The air above Jerusalem is rife with hopes and dreams
Like the air that hangs over industrial towns
It’s hard to breathe
Jerusalem is not made of stone but rather, of longing – a place built on longing and contradictions. An ancient city shrouded in mystery, that is also the capital of Israel and the country’s largest metropolis – a lively, bustling home to nearly one million residents of all faiths and denominations. Jerusalem’s sheer wealth of social diversity, for all its potential and inherent conflicts, has long made it a prime filming location since the earliest days of Israeli filmmaking. However, this past decade saw its popularity soar to new heights, both with local and foreign filmmakers. One may be tempted to assume that the reasons for that are the city’s several film schools and The Jerusalem Film & Television Fund that’s been known to offer a range of financial incentives to films in which the city plays a major role – however, trawling through the archives reveals that Jerusalem has, in fact, long since been an onscreen fixture.
3,500 years’ worth of history, faith, war, architecture, and culture; 42 empires that have left their mark in countless songs, poems, books, and a range of other creative works of all media, styles, and genres – all of these comprise the geological layers of which the city is made. This collection will be film-centric, with a focus on narrative fiction – be it comedies, family dramas, tragedies, etc. – whose storylines all share the same Jerusalem setting.
“Anyone remember the German Colony’s Jerusalem Pool?” asked a member in one of my Facebook groups one morning which, of course, instantly triggered a tsunami of Likes and Shares. As a Jerusalemite, myself, my memory too had quite the jolt: how we would sneak into the pool at night, drunk on the delirium of youth. Those with a local’s perspective of the city will surely have their own distinct catalogue of places and locations that bring back waves of memories and nostalgia. Certain hangouts, schools and academic institutions, bus routes even! All these have featured prominently in films from this past decade.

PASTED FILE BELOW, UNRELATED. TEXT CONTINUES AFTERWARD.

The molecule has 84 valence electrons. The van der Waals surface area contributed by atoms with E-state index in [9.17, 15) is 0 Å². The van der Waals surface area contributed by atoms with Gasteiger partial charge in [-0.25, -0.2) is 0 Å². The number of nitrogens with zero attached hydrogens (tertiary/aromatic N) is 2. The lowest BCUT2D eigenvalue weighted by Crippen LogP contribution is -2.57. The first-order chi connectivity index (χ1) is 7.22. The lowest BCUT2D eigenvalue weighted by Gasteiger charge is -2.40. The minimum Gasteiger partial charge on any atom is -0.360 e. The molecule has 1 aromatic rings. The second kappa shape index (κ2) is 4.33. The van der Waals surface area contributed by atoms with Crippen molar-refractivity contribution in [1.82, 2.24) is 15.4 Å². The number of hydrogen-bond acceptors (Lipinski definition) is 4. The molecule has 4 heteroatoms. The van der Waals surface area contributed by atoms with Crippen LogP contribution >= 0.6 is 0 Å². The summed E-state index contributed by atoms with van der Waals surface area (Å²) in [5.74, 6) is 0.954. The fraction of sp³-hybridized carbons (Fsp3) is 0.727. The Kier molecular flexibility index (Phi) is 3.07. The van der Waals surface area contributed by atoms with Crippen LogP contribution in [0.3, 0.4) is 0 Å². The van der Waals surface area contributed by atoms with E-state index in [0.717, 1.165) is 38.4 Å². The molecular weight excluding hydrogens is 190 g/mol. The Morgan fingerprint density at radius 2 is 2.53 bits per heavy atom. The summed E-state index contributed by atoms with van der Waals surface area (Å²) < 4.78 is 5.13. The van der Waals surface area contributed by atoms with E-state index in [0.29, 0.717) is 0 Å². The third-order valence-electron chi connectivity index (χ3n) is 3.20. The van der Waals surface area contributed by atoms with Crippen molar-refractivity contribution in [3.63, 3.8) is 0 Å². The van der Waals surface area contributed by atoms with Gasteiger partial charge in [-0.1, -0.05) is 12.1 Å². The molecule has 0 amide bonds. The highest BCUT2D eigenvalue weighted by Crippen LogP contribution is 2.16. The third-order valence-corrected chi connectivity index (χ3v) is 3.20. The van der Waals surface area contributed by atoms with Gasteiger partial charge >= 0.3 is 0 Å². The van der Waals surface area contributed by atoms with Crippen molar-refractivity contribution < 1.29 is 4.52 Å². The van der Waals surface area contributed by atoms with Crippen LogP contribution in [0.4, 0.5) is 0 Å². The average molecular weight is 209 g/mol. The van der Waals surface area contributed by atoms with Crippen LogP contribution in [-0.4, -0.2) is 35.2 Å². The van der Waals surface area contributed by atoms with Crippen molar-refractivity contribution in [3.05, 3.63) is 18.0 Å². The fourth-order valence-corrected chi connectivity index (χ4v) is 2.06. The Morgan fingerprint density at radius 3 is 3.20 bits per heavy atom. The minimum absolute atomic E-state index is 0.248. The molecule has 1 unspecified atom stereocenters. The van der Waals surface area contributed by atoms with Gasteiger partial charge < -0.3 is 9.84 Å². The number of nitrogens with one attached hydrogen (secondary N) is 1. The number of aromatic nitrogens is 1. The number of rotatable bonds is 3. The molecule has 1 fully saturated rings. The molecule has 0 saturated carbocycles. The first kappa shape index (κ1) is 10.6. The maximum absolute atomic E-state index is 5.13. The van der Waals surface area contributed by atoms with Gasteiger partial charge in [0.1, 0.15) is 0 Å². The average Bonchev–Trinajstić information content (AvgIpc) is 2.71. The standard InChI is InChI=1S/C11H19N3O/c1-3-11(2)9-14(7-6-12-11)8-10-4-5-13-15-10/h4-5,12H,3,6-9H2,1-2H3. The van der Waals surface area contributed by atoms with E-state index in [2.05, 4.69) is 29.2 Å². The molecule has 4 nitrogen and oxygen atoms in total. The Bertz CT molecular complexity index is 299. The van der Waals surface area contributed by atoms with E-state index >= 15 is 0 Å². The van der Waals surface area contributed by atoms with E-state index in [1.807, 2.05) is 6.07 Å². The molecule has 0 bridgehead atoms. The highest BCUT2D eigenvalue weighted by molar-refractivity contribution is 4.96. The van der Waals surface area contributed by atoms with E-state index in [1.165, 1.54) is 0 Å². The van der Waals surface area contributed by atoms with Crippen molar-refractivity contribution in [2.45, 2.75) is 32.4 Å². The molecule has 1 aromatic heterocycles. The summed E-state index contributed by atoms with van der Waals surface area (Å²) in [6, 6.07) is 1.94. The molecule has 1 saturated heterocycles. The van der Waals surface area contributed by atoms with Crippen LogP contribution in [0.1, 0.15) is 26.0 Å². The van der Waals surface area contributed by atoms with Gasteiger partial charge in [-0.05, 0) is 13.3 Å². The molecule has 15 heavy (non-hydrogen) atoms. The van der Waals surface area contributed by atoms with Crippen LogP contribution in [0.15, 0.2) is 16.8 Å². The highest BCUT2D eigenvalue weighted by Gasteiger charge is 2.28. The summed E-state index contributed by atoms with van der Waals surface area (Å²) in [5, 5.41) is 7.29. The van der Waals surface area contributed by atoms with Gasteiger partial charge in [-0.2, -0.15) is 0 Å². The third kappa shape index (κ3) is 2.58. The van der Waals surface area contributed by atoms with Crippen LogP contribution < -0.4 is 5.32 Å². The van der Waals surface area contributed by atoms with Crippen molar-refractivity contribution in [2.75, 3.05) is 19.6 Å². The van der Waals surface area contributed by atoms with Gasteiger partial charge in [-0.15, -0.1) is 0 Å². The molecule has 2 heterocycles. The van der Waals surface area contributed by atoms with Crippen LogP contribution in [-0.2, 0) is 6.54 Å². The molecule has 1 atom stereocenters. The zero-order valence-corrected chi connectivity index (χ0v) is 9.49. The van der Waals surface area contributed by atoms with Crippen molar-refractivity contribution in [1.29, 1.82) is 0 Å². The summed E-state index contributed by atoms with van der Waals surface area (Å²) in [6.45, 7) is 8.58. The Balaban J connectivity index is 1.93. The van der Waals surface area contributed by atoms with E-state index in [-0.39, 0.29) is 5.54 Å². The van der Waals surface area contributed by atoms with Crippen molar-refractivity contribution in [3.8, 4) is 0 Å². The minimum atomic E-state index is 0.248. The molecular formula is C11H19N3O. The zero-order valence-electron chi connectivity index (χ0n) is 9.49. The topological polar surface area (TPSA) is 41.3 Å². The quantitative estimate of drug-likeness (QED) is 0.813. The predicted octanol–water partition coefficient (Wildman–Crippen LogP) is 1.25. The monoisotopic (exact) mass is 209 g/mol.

In Joseph Cedar’s 2011 film, Footnote, both The Hebrew University and Rehavia [Jerusalem neighbourhood] played a key role in characterising the two main protagonists – a father and son, both of whom are professors in the Talmud department. In one of the film’s most mesmerising scenes, Prof. Uriel Skolnick (Lior Ashkenazi) is seen standing in the iconic and bleak Department of Education compound, on the corner of Hanevi’im and Shivtei Israel Street. Meanwhile, the camera lens appears to have picked up the nearby church steeples which, suddenly, endow the otherwise dreary compound with a deep, cosmic meaning (later, as the camera heads indoors, the corridors inside the Department of Education compound too, come alive). Emil Ben-Shimon’s 2016 film, The Women’s Balcony prominently features the city’s Bukharan Quarter, built in 1894 by Bukharan Jewish immigrants. The Moussaieff religious-traditional congregation, named after the community’s founding rabbi, Shlomo Moussaieff who built the neighbourhood’s first synagogue, sets the film’s whole atmosphere. Notably, the abovementioned films are but two examples.
A great many Jerusalemite film protagonists in fact originate in fine Hebrew literature. Two prime examples that come to mind are the protagonists of Yoram Kaniuk’s novel, Himmo, King of Jerusalem (adapted by Amos Guttman, 1987), and A.B. Yehoshua’s Three Days and a Child (Uri Zohar, 1967). Jerusalem fairy tales, too – the majority of which are of theological origins, have ended up in Israeli cinemas after being adapted to the big screen.
This collection will be exploring Jerusalem in contemporary film, from an acknowledgement of the profound transformation the city’s image has undergone in recent years (2010-2022). Twenty-first century Jerusalem boasts the iconic Chords Bridge (aka Bridge of Strings), built at the main entrance to the city which is gradually seeing its own skyline transform with an increasing number of high risers popping up all over town. A capital city where foreign consulates and government offices have been relocating their offices, and where arts and culture centres have been opening up left, right, and centre. A Jerusalem of listed and restored synagogues that is also a bustling metropolis with an eye-wateringly huge underground national rail station, and whose main mode of local rapid transport is the city’s [and as of now, Israel’s only] light rail network.
But as the progress juggernaut ploughs on, it seems as if on top of the Old City walls, Jerusalem has seen many other invisible walls erected where those who pass through can’t help but intermingle – from the staunchly secular vs. the increasingly radicalised ultraorthodox, to East Jerusalem Arabs absorbed into the city’s urbanised Western ways, and the nonstop traffic of tourists and migrants – Israeli and foreign in equal measure – some of whom are only passing through for hours if not days, whereas others end up staying for decades. And just as the city’s fault lines remain ever-changing, so do the relationships between its denizens. The following collection brings you a taste of all of the above.